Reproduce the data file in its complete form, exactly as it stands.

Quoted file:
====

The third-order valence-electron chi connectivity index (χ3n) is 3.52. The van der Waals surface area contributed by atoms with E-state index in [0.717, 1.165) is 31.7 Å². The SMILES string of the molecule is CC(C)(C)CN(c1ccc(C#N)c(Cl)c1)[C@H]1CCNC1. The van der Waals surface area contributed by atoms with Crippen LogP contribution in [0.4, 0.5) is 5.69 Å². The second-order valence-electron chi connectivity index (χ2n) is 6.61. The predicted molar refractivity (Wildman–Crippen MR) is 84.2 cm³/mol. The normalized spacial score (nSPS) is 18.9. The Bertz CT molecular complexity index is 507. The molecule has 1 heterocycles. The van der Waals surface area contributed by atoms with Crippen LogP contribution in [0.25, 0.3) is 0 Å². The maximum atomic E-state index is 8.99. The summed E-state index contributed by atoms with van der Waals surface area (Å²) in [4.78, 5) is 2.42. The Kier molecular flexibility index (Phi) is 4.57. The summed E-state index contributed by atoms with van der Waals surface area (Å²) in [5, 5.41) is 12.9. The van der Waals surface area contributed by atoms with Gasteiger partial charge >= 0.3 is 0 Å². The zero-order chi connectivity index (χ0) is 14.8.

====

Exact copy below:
The third-order valence-electron chi connectivity index (χ3n) is 3.52. The van der Waals surface area contributed by atoms with E-state index in [0.717, 1.165) is 31.7 Å². The SMILES string of the molecule is CC(C)(C)CN(c1ccc(C#N)c(Cl)c1)[C@H]1CCNC1. The van der Waals surface area contributed by atoms with Crippen LogP contribution in [0.4, 0.5) is 5.69 Å². The second-order valence-electron chi connectivity index (χ2n) is 6.61. The predicted molar refractivity (Wildman–Crippen MR) is 84.2 cm³/mol. The normalized spacial score (nSPS) is 18.9. The Bertz CT molecular complexity index is 507. The molecule has 1 heterocycles. The van der Waals surface area contributed by atoms with Crippen LogP contribution in [0.25, 0.3) is 0 Å². The maximum atomic E-state index is 8.99. The summed E-state index contributed by atoms with van der Waals surface area (Å²) in [4.78, 5) is 2.42. The Kier molecular flexibility index (Phi) is 4.57. The summed E-state index contributed by atoms with van der Waals surface area (Å²) in [5, 5.41) is 12.9. The van der Waals surface area contributed by atoms with Gasteiger partial charge >= 0.3 is 0 Å². The zero-order chi connectivity index (χ0) is 14.8.